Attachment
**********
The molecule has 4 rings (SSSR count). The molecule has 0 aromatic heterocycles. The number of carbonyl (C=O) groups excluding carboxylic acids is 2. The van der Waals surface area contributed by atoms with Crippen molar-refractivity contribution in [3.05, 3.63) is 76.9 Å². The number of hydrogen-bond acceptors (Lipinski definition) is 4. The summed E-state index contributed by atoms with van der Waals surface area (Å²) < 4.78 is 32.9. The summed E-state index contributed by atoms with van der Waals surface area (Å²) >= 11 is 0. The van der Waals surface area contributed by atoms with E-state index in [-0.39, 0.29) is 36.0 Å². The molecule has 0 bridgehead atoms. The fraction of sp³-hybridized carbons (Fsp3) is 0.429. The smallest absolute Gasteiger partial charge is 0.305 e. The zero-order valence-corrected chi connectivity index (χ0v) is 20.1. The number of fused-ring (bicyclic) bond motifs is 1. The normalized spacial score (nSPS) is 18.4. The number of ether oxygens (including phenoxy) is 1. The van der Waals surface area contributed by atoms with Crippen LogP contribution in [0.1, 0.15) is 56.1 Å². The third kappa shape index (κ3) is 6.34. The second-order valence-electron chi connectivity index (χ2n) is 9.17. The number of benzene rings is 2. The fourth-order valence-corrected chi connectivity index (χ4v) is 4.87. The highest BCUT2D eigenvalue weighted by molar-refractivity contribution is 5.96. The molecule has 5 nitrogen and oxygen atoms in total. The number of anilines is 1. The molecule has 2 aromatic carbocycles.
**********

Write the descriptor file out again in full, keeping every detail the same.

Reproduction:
The molecule has 4 rings (SSSR count). The molecule has 0 aromatic heterocycles. The number of carbonyl (C=O) groups excluding carboxylic acids is 2. The van der Waals surface area contributed by atoms with Crippen molar-refractivity contribution in [3.05, 3.63) is 76.9 Å². The number of hydrogen-bond acceptors (Lipinski definition) is 4. The summed E-state index contributed by atoms with van der Waals surface area (Å²) < 4.78 is 32.9. The summed E-state index contributed by atoms with van der Waals surface area (Å²) >= 11 is 0. The van der Waals surface area contributed by atoms with E-state index in [-0.39, 0.29) is 36.0 Å². The molecule has 0 bridgehead atoms. The fraction of sp³-hybridized carbons (Fsp3) is 0.429. The smallest absolute Gasteiger partial charge is 0.305 e. The zero-order valence-corrected chi connectivity index (χ0v) is 20.1. The number of fused-ring (bicyclic) bond motifs is 1. The normalized spacial score (nSPS) is 18.4. The number of ether oxygens (including phenoxy) is 1. The van der Waals surface area contributed by atoms with Crippen LogP contribution in [0.1, 0.15) is 56.1 Å². The third kappa shape index (κ3) is 6.34. The second-order valence-electron chi connectivity index (χ2n) is 9.17. The number of benzene rings is 2. The fourth-order valence-corrected chi connectivity index (χ4v) is 4.87. The highest BCUT2D eigenvalue weighted by molar-refractivity contribution is 5.96. The molecule has 5 nitrogen and oxygen atoms in total. The number of anilines is 1. The molecule has 2 aromatic carbocycles.